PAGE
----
Banking on the Community
Alessia Pirolo Oct. 3, 2012, 8 a.m.
When the owners of 197 East Broadway, on the Lower East Side, came to terms with the fact that their building was in desperate need of a renovation after 124 years as their headquarters, they made a move that might look obvious for any holder of a valuable commercial real estate asset. They looked for a loan. On paper, though, the Educational Alliance—a non-profit serving about 50,000 New Yorkers with a range of services, from pre-school, health and wellness for seniors to addiction recovery programs—is not your average Goldman Sachs client.
Nonetheless, in August 2012, Goldman Sachs’ Urban Investment Group committed $44.1 million of capital to finance the redevelopment of the Educational Alliance’s building. The financing comes in part as a New Markets Tax Credit transaction, and in part as a senior loan directly to the nonprofit.
“Goldman Sachs, their Urban Investment Group, adopted us,” Robin Bernstein, president and CEO of the Educational Alliance, told The Mortgage Observer. “They said they wanted to help us to make it happen, and they did.”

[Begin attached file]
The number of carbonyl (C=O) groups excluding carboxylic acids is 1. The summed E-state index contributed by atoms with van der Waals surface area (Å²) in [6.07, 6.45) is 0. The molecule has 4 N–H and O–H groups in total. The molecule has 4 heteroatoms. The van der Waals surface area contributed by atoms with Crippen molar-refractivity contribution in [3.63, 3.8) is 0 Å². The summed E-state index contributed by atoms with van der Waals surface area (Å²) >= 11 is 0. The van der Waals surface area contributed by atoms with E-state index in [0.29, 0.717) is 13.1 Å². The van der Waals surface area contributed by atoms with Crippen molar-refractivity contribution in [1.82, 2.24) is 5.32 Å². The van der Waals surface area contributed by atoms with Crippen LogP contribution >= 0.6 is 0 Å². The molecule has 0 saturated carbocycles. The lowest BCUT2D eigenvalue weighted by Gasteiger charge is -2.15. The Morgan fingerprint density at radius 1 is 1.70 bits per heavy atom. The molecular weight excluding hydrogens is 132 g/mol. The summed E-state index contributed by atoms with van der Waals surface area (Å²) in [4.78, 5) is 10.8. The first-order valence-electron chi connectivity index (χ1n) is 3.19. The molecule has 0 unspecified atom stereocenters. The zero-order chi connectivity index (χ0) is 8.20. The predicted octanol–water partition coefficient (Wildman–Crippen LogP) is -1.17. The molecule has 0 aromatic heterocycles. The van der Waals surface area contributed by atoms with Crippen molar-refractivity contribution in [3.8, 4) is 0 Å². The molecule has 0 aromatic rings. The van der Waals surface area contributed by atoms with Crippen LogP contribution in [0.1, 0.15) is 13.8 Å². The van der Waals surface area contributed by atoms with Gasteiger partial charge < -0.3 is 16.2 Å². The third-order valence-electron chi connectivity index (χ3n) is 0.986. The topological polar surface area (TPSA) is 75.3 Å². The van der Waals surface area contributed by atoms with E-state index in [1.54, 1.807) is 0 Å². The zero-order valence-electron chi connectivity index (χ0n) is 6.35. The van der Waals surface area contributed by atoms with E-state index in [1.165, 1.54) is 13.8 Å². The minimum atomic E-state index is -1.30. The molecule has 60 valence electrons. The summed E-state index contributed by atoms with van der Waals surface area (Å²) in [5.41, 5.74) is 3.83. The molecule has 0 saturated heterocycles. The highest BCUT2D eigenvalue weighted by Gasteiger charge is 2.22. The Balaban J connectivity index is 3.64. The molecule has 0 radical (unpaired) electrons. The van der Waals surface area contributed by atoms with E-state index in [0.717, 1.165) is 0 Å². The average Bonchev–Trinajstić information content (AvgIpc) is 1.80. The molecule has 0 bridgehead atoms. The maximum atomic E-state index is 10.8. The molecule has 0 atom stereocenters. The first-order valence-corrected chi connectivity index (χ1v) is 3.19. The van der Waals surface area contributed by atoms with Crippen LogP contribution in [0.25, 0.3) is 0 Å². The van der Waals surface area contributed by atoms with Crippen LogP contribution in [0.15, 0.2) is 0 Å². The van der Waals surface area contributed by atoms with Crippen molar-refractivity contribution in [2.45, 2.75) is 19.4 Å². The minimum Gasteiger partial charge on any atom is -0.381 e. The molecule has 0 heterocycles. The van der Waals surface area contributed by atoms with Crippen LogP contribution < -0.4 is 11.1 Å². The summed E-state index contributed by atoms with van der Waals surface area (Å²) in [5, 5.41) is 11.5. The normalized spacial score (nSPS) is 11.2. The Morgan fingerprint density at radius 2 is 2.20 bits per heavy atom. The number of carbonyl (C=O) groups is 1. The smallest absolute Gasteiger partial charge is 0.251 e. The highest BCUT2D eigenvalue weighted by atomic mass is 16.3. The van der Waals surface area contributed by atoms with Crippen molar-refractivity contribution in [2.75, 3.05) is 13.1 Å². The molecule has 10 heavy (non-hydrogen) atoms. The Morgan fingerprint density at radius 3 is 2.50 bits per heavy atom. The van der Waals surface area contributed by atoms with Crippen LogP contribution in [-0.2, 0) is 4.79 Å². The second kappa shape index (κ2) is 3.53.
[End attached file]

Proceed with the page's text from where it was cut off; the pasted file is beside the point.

Since its launch in 2001, Goldman Sachs’ Urban Investment Group has provided more than $2.4 billion in lending and tax credit equity investments that benefit urban communities. “Every deal is different, every deal is crazy,” said Alicia Glen, managing director of the group. “There are a lot of different parts of the puzzle.”
The New Market Tax Credit program is one piece of the complicated puzzle assembled to help the Educational Alliance. Established in 2000 by Congress to attract investments to low-income communities, the program provides federal income tax credit to taxpayers making equity investments in specialized financial institutions called Community Development Entities. The credit totals 39 percent of the original investment amount and is claimed over a period of seven years.
So far 664 awards have been allocated, for a total of $33 billion in tax credits, according to the U.S. Department of the Treasury. The New Market Tax Credit program expired in December 2011, though Congress is expected to reauthorize it after the presidential election.